Dirty hands, iced tea, garden fragrances thick in the air and a blanket of colour before me. Who could ask for more? (Bev Adams – Mountain Gardening.)
Our garden star this week is Montbrecia. We were given bulbs for this plant a few years ago and had retained no memory of what it was or how it would bloom. (Though I’m sure we were told.) Last year, these amazing fronds appeared drooping with gorgeous, flute-shaped, brilliant, orangey-red blossoms. This summer, the plant is even more of a show-off. The hummingbirds are in love with it and the whole patch is like a war zone as the buzzing little creatures zoom in and out.
I resolved to find out what the heck we had growing out by our bean trellis. Many thanks to Maggie Flostrand. She gave us the bulbs as well as reminding me of the name. Lovely in flower arrangements but invasive. Her words – I was always very brutal with keeping them cut back. Lucky for us, we have the space to push bits and pieces of invasive plants to the edges. Point in fact – our hearty little (so far) patch of bamboo growing on the cliff.
And here’s another tidbit that I picked up from a Facebook contact. Montbrecia is considered quite a pest in Australia. Maybe their version of Broom? Thus proving the point that any blooming thing can take on weed status when it grows where it shouldn’t.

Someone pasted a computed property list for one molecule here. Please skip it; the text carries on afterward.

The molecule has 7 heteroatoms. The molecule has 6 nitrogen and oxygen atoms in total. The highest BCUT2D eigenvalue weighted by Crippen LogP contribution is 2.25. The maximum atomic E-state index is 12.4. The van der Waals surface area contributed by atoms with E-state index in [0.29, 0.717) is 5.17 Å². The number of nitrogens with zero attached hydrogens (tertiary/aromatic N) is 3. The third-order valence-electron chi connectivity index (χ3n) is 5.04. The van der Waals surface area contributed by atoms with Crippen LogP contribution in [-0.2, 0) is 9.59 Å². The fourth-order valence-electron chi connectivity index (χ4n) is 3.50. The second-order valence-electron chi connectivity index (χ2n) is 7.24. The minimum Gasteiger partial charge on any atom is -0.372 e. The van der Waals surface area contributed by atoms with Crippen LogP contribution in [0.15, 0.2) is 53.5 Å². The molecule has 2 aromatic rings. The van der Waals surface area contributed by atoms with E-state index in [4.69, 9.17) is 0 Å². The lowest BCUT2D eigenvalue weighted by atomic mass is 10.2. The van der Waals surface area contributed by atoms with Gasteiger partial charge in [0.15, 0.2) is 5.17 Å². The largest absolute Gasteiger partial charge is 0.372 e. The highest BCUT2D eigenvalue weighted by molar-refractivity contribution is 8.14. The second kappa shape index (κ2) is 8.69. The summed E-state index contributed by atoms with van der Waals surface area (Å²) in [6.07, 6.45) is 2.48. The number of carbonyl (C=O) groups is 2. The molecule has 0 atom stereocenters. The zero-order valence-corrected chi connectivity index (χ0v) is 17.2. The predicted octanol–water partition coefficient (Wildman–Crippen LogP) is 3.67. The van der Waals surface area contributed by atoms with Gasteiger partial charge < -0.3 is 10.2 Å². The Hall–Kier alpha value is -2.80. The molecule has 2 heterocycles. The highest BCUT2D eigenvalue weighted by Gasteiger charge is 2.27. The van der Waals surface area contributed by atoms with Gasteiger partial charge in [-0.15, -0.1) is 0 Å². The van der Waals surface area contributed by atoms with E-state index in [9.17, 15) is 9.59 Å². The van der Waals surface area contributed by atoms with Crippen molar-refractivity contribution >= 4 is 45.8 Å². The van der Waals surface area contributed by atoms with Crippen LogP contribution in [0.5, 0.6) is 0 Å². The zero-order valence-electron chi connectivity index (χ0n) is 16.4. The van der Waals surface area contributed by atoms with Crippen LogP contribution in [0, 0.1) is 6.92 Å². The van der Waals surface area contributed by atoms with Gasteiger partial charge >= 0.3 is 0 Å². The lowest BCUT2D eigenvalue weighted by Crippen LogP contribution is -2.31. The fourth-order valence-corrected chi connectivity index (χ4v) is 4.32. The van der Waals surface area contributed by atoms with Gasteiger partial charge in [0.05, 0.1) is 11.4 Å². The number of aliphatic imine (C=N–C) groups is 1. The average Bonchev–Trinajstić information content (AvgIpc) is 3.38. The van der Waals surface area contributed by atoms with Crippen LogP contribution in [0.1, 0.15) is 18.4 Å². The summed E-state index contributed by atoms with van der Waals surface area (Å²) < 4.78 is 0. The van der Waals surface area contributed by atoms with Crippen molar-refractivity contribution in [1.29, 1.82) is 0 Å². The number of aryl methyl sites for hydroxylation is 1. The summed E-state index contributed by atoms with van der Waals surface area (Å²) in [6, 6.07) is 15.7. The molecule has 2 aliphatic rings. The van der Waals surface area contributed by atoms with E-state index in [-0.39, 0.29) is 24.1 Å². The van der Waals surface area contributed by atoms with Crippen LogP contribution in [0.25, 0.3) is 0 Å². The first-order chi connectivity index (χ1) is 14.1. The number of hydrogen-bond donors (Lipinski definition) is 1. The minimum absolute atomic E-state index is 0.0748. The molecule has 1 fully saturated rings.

Sharing the spotlight with the Montbrecia, is the Patty Pan squash. (I got this picture from Google because we ate ours too fast to photograph.) These little summer squash had Bruce and I reflecting and lamenting on lost gardening knowledge. We have one plant that is filled with patty pans. A few had fallen off and we wondered if they could be eaten that small. Going off to trusty old Google, I discovered that one is supposed to pick Patty Pan Squash when it is between one to four inches in diameter or in other words – small. Dah … our parents and grandparents would have been well aware of how to deal with this colourful vegetable. Thank you Grandma Google.
Last night we had steamed Patty Pan Squash with butter and fresh, chopped basil. In a word – delicious.
And, of course, what would a Friday garden blog be without a picture of our regular visitor. She (arbitrary gender assignment since I referred to last year’s bear as he) is a newly independent bear, fairly small and innocent looking, but still managed to tromp on a small rhodo the other day in her relentless pursuit of salal berries. Wow betide us when the blackberries and apples ripen.